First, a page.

Identifying and Treating Postpartum Depression: What Postpartum Women Need to Know

Post Top Image

Feeling tired, anxious or even a bit sad during the weeks after childbirth is normal.

These common feelings, also referred to as the “baby blues,” are caused by hormonal changes and lack of sleep that new moms experience and usually only last for about 2 weeks following childbirth.

But for 1 in 9 women, those feelings can last much longer—and become much more intense—if they are a result of postpartum depression. Women need to understand how to recognize symptoms, seek help and, most of all, know that it gets better.”

What causes postpartum depression?

Postpartum depression is a serious mood disorder that can affect new moms for weeks to months at a time. According to the American College of Obstetricians and Gynecologists, hormones such as estrogen and progesterone plummet following childbirth, which can cause intense sadness, mood swings and other emotional symptoms.

Additional risk factors that increase the likelihood of postpartum depression include a past history of depression and/or anxiety, sleep deprivation, lack of a support system and any emotional factor such as a traumatic birth, illness or family-related issues.

Symptoms of postpartum depression

Depression can look different for every woman.

Symptoms vary in type and severity for patients experiencing postpartum depression. Some women experience a few symptoms while others experience many. But if the symptoms begin to interfere with everyday life, it’s important to tell your doctor as soon as possible.

Common symptoms of postpartum depression are:

  • Intense, long lasting sadness or an “empty” feeling
  • Frequent crying
  • Feelings of hopelessness or pessimism
  • Feelings of guilt, inadequacy, worthlessness or helplessness
  • Feeling anxious, wired or “on edge”
  • Feeling irritable or restless
  • Extreme lack of energy or lethargy
  • Problems concentrating, remembering or making decisions
  • Insomnia (trouble falling or staying asleep)
  • Sleeping too much
  • Overeating or loss of appetite
  • Trouble bonding with baby
  • Suicidal thoughts or suicide attempts
  • Aches or pains that do not get better with treatment

Where can I get help?

Getting better starts with a conversation with your healthcare provider.

If it’s been 2 weeks and you still feel depressed, or experience any of these symptoms, you need to tell your healthcare provider. Postpartum depression is treatable, and the earlier you get help, the better.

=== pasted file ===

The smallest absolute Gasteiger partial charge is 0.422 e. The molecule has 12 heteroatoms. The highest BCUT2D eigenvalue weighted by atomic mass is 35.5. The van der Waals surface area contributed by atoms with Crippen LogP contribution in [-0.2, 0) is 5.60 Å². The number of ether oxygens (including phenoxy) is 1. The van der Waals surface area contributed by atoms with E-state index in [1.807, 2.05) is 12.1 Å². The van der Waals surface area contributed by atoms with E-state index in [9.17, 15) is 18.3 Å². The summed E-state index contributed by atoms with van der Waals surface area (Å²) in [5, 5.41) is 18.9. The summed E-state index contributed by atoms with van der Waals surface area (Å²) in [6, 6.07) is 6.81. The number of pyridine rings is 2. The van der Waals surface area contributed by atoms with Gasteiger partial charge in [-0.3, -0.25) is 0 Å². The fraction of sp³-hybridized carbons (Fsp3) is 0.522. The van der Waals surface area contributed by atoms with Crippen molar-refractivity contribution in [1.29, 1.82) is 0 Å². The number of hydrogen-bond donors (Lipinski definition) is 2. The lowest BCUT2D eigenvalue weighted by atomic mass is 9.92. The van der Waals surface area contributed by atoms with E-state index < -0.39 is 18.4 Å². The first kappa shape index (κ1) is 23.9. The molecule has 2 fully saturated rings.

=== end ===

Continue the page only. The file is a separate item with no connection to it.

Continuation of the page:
Treatments for postpartum depression

  • Counseling/therapy – Talk therapy, sometimes in combination with medications, can be used to combat postpartum depression. Therapists treat patients by helping them talk through their feelings and equipping them with coping tools necessary in managing their emotions and/or anxiety. Therapy can be offered in one-on-one sessions or a group setting.
  • Medication – Many moms find relief with antidepressants. They work by balancing out the chemicals in the brain that help control moods and emotions. There are many antidepressants available, and your doctor will know what’s best for you based on other current medications, whether you’re breastfeeding and medical history.
  • Healthy lifestyle – Improving your diet and exercise regimen may not cure postpartum depression alone, but it can help improve your mood and energy levels during recovery. Focus on incorporating plenty of lean protein, whole grains and fruits and vegetable into your diet. For exercise, ACOG recommends 20-30 minutes a day of moderate to intense physical activity. Make sure you’ve been cleared by your doctor to start exercising after giving birth — take it slow, and stop if you feel pain.

Be sure to follow through with the treatment plan your doctor prescribes for you. Keep in touch and let your provider know if medications are not working or if you are still feeling depressed. Your provider can change your dosage or switch you to a different medication.

Immediate help is available if you need it.

If you feel the situation is potentially life-threatening, call 911.

If you or someone you know is experiencing a crisis, call the National Suicide Prevention Lifeline at 1-800-273-TALK (8255) for free and confidential crisis counseling.

For more information or resources on postpartum depression, visit www.postpartum.net.

Call 304-826-1695 to schedule an appointment at Mon Health Obstetrics & Gynecology.